A morbid fear occasioned by useless ceremony and exploitative claims of the ability to control spirit forces
Stabroek News
March 18, 2002

Related Links: Letters on stuff
Letters Menu Archival Menu

Dear Editor,

In view of recent sensational happenings among persons claiming supernatural powers to heal or to harm, the question once again surfaces, what is obeah? Brother Eusi Kwayana in his very informative discourse - African religious survivals in Guyana [ please note: link provided by LOSP web site ] - S/N March 3, 2002 states " ... obeah, in the sense of crime dressed in mystery is a general human practice not confined to or excluding any racial type".

I cannot posit otherwise but concur with the elder brother and suggest further that obeah is nothing more than a morbid fear occasioned by useless ceremony and exploitative claims to the ability to control or manipulate spirit forces, whether originating in Africa or Timbuktu.

When I was a child, it was the custom of parents to get us to behave ourselves by scaring the daylights out of us with telling us that the "bogey-man" or "the old man with the bag" was just behind the door - that is obeah: Hence, if obeah was able to produce some potent evil consequence, that consequence was but fear only, kept alive by white colonial prejudice or resentment of pre and post emancipation African religious and cultural practices resulting in the outlawing of it thus lending creditability and false "Reality" to the concept.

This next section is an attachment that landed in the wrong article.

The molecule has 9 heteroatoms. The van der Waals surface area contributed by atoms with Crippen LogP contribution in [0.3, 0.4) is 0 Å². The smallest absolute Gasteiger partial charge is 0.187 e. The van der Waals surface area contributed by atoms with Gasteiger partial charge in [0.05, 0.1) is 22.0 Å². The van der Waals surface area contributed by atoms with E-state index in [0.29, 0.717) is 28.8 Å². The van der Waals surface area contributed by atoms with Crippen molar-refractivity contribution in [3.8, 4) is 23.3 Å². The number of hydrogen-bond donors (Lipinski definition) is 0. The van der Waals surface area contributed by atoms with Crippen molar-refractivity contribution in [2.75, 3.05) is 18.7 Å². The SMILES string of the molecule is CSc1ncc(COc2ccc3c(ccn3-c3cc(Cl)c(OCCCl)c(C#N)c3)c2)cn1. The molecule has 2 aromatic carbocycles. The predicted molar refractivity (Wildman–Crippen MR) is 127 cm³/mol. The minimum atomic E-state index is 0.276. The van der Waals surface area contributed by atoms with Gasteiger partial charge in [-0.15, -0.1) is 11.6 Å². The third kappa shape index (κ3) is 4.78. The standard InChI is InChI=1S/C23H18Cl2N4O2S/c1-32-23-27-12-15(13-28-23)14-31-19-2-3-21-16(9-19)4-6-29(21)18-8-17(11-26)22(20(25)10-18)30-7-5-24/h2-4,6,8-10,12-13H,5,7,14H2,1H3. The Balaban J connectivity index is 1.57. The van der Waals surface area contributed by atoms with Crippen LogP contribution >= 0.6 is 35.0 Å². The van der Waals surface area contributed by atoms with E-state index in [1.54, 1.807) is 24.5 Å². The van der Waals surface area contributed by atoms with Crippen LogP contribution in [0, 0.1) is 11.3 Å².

In the cases that brother Kwayana examined one Kathy Benfield and her obstreperous brother swung on the gallows for the murder of young Lilowatie, whom they sacrificed to unearth buried Dutch money. Molly Shultz the infant daughter of a white Estate Manager suffered the most gruesome form of sacrifice by having both her eyes dug out while still alive. The practitioners who were African claimed that this was the instruction of one Buckridy, a recent indentured Indian immigrant whose communication in the English Language standard or creolese was very limited. To his credit Buckridy claimed at his trial that his instruction to the practitioners was a white pickani which meant a white goat in India and not a white pickney or white child, nevertheless he too was hung with the rest.

The cotton tree Maraj was an imposter with a well thought out scheme for duping his gullible clientele. As a creator of fear he came closest to being the popular idea of an obeah man. Indeed he slaughtered quite a few by fear and yes, by white arsenic. You only had to tell a troublesome neighbour "ah gun go to de cotton tree maraj fuh yuh" and that was enough to make him behave himself. The Maraj had a clever and sophisticated operation involving a receptionist and a waiting area with significant chairs, which significance was known only to himself and said receptionist - there was the love problem chair, the court story chair, the bad neighbour chair and so on. After a little wait, just enough to create anxiety and suspense, the Maraj would appear and ask who's next? As the person to be duped is sent forward, the Maraj without question would announce "I can see you have a court matter" thereby hooking the unsuspecting customer by Gill, Gut and Gall. One correction to bother Kwayana's article, the Maraj did not hang. He died of tuberculosis in jail after being nabbed for sending "Jumbie Powder" which turned out to be white arsenic through the post to a client in Trinidad for the demise of some unwanted or troublesome relative. All these stories are told in a booklet by Inspector John Campbell of what used to be the obeah squad and would make very absorbing reading if you can obtain a copy and reprint some in your newspapers.

Yours faithfully,

Albert Lewis